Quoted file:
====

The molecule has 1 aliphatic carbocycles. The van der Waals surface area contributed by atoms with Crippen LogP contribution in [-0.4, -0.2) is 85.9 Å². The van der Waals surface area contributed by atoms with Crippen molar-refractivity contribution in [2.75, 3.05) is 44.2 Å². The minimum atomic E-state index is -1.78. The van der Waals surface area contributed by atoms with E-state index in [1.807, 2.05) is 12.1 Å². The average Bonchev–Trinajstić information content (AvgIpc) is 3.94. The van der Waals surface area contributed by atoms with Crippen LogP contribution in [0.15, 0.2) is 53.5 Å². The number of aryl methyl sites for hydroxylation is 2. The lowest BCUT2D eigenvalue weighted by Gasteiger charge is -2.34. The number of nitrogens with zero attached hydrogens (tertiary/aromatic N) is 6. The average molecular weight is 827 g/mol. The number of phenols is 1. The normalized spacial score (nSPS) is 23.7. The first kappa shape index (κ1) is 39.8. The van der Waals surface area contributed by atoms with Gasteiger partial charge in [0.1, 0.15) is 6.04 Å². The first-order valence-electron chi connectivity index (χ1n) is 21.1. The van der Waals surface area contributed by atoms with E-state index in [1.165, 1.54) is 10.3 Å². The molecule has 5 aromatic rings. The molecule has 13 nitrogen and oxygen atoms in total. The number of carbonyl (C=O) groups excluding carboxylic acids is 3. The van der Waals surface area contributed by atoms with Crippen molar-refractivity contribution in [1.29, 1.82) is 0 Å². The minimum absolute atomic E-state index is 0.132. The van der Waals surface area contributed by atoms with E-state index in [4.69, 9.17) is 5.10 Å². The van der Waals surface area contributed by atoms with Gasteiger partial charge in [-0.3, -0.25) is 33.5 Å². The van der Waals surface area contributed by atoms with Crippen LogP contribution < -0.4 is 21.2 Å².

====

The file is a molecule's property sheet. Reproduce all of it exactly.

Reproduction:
The molecule has 1 aliphatic carbocycles. The van der Waals surface area contributed by atoms with Crippen LogP contribution in [-0.4, -0.2) is 85.9 Å². The van der Waals surface area contributed by atoms with Crippen molar-refractivity contribution in [2.75, 3.05) is 44.2 Å². The minimum atomic E-state index is -1.78. The van der Waals surface area contributed by atoms with E-state index in [1.807, 2.05) is 12.1 Å². The average Bonchev–Trinajstić information content (AvgIpc) is 3.94. The van der Waals surface area contributed by atoms with Crippen LogP contribution in [0.15, 0.2) is 53.5 Å². The number of aryl methyl sites for hydroxylation is 2. The lowest BCUT2D eigenvalue weighted by Gasteiger charge is -2.34. The number of nitrogens with zero attached hydrogens (tertiary/aromatic N) is 6. The average molecular weight is 827 g/mol. The number of phenols is 1. The normalized spacial score (nSPS) is 23.7. The first kappa shape index (κ1) is 39.8. The van der Waals surface area contributed by atoms with Gasteiger partial charge in [0.1, 0.15) is 6.04 Å². The first-order valence-electron chi connectivity index (χ1n) is 21.1. The van der Waals surface area contributed by atoms with E-state index in [1.165, 1.54) is 10.3 Å². The molecule has 5 aromatic rings. The molecule has 13 nitrogen and oxygen atoms in total. The number of carbonyl (C=O) groups excluding carboxylic acids is 3. The van der Waals surface area contributed by atoms with Crippen molar-refractivity contribution in [1.29, 1.82) is 0 Å². The minimum absolute atomic E-state index is 0.132. The van der Waals surface area contributed by atoms with E-state index in [4.69, 9.17) is 5.10 Å². The van der Waals surface area contributed by atoms with Gasteiger partial charge in [-0.3, -0.25) is 33.5 Å². The van der Waals surface area contributed by atoms with Crippen LogP contribution < -0.4 is 21.2 Å².